Montessori PreSquirrels

Bountiful maple seed helicopters aka twirlybirds make Lincoln, Nebraska in early June a paradise for squirrel families. That same bumper crop clogs gutters and downspouts, then sprouts in the wet weather, creating a problem for most homeowners.

LadderMama I am not! An itty bitty misstep climbing down from a gutter inspection proved that. My dad grounded me and took away my ladder privileges. I can't be any help to him if I fall. If I fall, he can't be much help to me. These concepts were brought home to both of us in the few Major Oops seconds that knocked the wind out of me and messed up my back.

The maple seed disaster was also a gift. I couldn't do many of the tasks on my list, but I could sit by the patio picture window with an ice pack and Aleve, staring out at the big maple tree for hours at a stretch. [I couldn't actually stretch or bend or twist...]

The upside of my misadventure was the opportunity to do a lengthy professional observation of a true master class. I just had to make notes of applications for my own teaching. Dad's patio is actually the continuing educational research laboratory for applied squirrel development.

Mother Nature has prepared the perfect learning environment for little squirrels. This particular backyard family has five youngsters enrolled in Squirrel School. The kids were born blind and hairless in April. Their mother nursed them while they lived in a cavity in Squirrel Campus Maple Tree that formerly housed a family of owls. My oldest son, a higher education administrator, would certainly view the maple tree as a living/learning community residence hall!

Peeking out of the nest hole.

My observation period began just as the baby squirrels started spending time out of the nest for their next stage of development. These were clearly preschool squirrels, and just try to say that three times fast!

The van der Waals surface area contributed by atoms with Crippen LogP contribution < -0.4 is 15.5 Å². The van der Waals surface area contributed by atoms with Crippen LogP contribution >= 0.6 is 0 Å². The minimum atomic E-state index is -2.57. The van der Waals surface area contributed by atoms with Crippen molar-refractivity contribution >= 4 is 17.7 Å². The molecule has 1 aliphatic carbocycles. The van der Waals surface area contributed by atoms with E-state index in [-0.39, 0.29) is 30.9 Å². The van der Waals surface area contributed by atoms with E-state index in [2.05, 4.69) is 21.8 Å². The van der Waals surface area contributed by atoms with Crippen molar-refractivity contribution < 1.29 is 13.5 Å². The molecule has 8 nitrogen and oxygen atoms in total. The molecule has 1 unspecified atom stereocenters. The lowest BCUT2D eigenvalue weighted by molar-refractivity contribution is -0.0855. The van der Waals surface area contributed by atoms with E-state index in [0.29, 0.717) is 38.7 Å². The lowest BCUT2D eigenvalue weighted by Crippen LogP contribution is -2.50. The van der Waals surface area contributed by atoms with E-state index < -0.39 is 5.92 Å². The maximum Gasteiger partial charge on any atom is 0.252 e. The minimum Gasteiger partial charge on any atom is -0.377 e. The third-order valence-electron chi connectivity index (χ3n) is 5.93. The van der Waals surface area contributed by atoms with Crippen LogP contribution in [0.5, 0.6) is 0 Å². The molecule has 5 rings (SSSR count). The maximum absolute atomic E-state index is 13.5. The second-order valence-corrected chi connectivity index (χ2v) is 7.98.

preschool squirrels
preschool squirrels
preschool squirrels

The Squirrel Tendencies: The practical application of the Montessori method is based on human tendencies— to explore, move, share with a group, to be independent and make decisions, create order, develop self-control, abstract ideas from experience, use the creative imagination, work hard, repeat, concentrate, and perfect one's efforts. The squirrel baby tendencies are the same.

The first tendency of the squirrels is to explore the immediate area around the nest hole, so basically the trunk and lowest, biggest branches of the maple tree. They looked for sunny spots to recline where the big branch meets the trunk, on the "deck" above a big gnarl, or on the big root at the base of the trunk.

Hard to see, but one squirrel sunning on the branch at the left and another squirrel lounging on "the deck" of The Big Gnarl.

Once they had discovered their sunny spots, the squirrels practiced returning to their spot after each new experience. They practiced flattening themselves spread-eagle on their sunny spot, and also cuddling up with their siblings at those locations.

The next day began with the baby squirrels repeating the various "sunny spots" works. Then they began to explore the tree trunk together, and later individually, often returning to the sunny spots or to the nesting cavity. They were excited to discover gnarls that catch rainwater.

The gnarls were also handy for practicing small jump and run techniques.